Within weeks of arriving in town, the Kenos launched their careers in auction houses, Leslie at Sotheby’s and Leigh at the William Doyle Galleries. “In college, we made up our minds that it would be American furniture. We catalogued the furniture collections of our respective colleges and organized the exhibitions. We had so much fun that by the time we came to town we knew.”
Each attained daunting levels of success and responsibility at an astonishingly young age. Leslie was made director of Sotheby’s American furniture department at the age of 26, in the early ’80s. Tom Lloyd, his immediate boss at the time (now an architect), remembers that Leslie “had extreme passion–it was in his blood. You can’t fake that, and it won over everybody.” Simultaneously, Leigh worked his way from Doyle’s to Christie’s (for two years) to opening his own gallery by 1986. “So many times” says Leigh, “we were on the phone to each other at 3 A.M., the only two people still working at Sotheby’s and Christie’s.”
Less surprising than their swift, irresistible rise, perhaps, is that the Kenos’ brand of high-energy enthusiasm, which would seem ill-suited to the mandarin environment of their particular field, consistently won them converts and scored coups. For some years, Leslie Keno’s role at Sotheby’s has involved, among other things, traveling the country in an endless round of diplomacy, often visiting the homes of highly private, old-money families with distinguished furniture, arguing the virtues of selling through Sotheby’s when the time comes. Leigh treads similar terrain as a private dealer. Unrestrained youthful ardor could easily have derailed the Kenos’ upward trajectory early on. Yet to the contrary, according to insiders, the Kenos’ simultaneous presence may have saved the market during critical periods of transition through the ’80s and early ’90s. Says H. Richard Dietrich Jr., one of the country’s foremost collectors of (among other things) Colonial American furniture, and whose own Dietrich American Foundation lends pieces to the Philadelphia Museum and the Department of State: “The Kenos appeared just when a whole older generation of dealers, whom we all depended on, began to fade in the mid ’80s, and just when there was a dizzying upsurge in auction prices. Many of us were turned off, but the Kenos were a stabilizing force. They were trustworthy and dependable and easy to get to know. Auction houses had no tradition of advising and cultivating individual clients–at least not in our field. The Kenos gave that to the auction culture.” Leslie’s superior, William W. Stahl Jr., Sotheby’s executive vice-president, claims that the auction house has dominated the market share in American furniture chiefly because of Leslie.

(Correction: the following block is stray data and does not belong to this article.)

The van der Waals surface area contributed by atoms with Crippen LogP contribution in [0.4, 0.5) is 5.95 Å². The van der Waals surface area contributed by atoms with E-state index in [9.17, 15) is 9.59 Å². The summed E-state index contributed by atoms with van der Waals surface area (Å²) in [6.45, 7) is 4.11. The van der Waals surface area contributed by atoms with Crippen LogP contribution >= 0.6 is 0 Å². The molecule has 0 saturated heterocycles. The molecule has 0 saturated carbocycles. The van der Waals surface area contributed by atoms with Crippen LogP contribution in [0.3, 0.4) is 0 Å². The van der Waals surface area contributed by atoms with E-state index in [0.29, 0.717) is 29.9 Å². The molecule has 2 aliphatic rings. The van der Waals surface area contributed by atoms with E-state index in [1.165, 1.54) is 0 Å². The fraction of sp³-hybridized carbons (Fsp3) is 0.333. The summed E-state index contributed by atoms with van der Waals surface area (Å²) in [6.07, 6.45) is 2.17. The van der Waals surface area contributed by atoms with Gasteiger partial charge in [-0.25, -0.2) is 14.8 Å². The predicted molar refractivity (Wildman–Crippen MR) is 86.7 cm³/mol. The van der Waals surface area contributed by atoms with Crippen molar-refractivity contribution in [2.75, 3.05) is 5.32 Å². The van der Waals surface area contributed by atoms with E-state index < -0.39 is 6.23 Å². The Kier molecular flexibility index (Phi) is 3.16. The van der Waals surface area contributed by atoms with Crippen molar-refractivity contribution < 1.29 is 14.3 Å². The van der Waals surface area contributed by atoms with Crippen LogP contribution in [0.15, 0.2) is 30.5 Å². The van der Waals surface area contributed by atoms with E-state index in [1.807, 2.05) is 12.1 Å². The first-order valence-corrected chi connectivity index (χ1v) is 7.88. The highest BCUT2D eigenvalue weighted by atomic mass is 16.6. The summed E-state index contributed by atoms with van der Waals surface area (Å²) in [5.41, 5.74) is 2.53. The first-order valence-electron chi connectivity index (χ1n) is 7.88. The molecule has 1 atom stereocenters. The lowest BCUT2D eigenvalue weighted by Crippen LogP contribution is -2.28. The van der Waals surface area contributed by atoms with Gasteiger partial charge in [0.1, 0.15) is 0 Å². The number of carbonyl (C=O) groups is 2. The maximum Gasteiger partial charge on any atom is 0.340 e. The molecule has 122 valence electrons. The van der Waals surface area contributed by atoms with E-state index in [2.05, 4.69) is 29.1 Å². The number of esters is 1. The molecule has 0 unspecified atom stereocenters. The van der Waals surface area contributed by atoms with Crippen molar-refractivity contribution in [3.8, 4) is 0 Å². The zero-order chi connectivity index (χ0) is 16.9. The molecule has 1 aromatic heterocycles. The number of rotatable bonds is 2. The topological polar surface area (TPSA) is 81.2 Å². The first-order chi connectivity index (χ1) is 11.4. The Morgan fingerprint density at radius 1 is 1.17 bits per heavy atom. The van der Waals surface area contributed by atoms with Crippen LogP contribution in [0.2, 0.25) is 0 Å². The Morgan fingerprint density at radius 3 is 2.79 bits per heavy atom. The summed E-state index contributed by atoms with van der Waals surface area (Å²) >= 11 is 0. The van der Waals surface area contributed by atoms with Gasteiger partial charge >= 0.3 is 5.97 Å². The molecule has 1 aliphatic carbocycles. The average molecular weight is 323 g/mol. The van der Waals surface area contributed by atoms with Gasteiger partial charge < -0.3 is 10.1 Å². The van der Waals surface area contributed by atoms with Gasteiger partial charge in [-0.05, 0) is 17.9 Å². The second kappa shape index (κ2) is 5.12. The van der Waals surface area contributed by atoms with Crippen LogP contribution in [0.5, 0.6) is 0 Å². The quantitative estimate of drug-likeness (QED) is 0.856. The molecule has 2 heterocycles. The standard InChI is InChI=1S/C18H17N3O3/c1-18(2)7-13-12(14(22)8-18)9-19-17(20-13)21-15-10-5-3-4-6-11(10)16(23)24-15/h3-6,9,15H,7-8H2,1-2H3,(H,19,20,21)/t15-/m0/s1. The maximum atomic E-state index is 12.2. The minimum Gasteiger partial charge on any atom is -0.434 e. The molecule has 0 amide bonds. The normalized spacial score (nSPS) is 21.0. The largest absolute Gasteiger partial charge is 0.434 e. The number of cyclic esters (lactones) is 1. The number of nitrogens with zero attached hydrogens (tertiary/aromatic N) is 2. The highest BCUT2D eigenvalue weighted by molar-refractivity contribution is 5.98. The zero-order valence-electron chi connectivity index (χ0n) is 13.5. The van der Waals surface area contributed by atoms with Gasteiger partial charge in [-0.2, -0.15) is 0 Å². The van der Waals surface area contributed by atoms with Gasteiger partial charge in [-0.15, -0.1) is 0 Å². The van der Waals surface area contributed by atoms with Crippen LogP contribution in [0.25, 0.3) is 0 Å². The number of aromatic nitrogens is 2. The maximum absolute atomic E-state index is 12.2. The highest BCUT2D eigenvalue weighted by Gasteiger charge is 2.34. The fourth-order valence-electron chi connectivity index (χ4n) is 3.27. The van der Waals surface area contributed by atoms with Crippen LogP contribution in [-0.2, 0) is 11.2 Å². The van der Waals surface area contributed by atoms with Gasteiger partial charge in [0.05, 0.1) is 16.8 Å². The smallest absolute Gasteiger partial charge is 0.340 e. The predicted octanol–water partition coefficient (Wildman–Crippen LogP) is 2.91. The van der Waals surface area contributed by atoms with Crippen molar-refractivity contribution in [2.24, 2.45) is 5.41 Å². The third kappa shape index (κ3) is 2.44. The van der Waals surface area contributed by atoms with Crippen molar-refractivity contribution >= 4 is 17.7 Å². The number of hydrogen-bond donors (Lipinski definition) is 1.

Certainly, since their appearance, the Kenos have never been far from many of the headline-making sales of American pieces. In Leigh’s early years on his own, he bought pieces for Dietrich’s foundation collection and for Dietrich’s personal collection, an immense responsibility for one in his 20s. His purchases included, in 1987, the record-breaking ($2.75 million) Cadwalader Chippendale carved-mahogany easy chair–which Leslie had uncovered. In 1994 at Sotheby’s, Leslie hosted the grand sale that featured William du Pont’s Philadelphia Chippendale furniture. Based in Delaware, a trustee of the Winterthur Museum, Garden & Library for more than twenty years, and possibly the country’s leading collector of William and Mary and Queen Anne American furniture, du Pont remembers Leigh’s contribution too: “I had a very unusual balloon-seat side chair from the collection that I knew wouldn’t do well at auction. It was beautiful but eccentric. Leigh found just the right private buyer for it”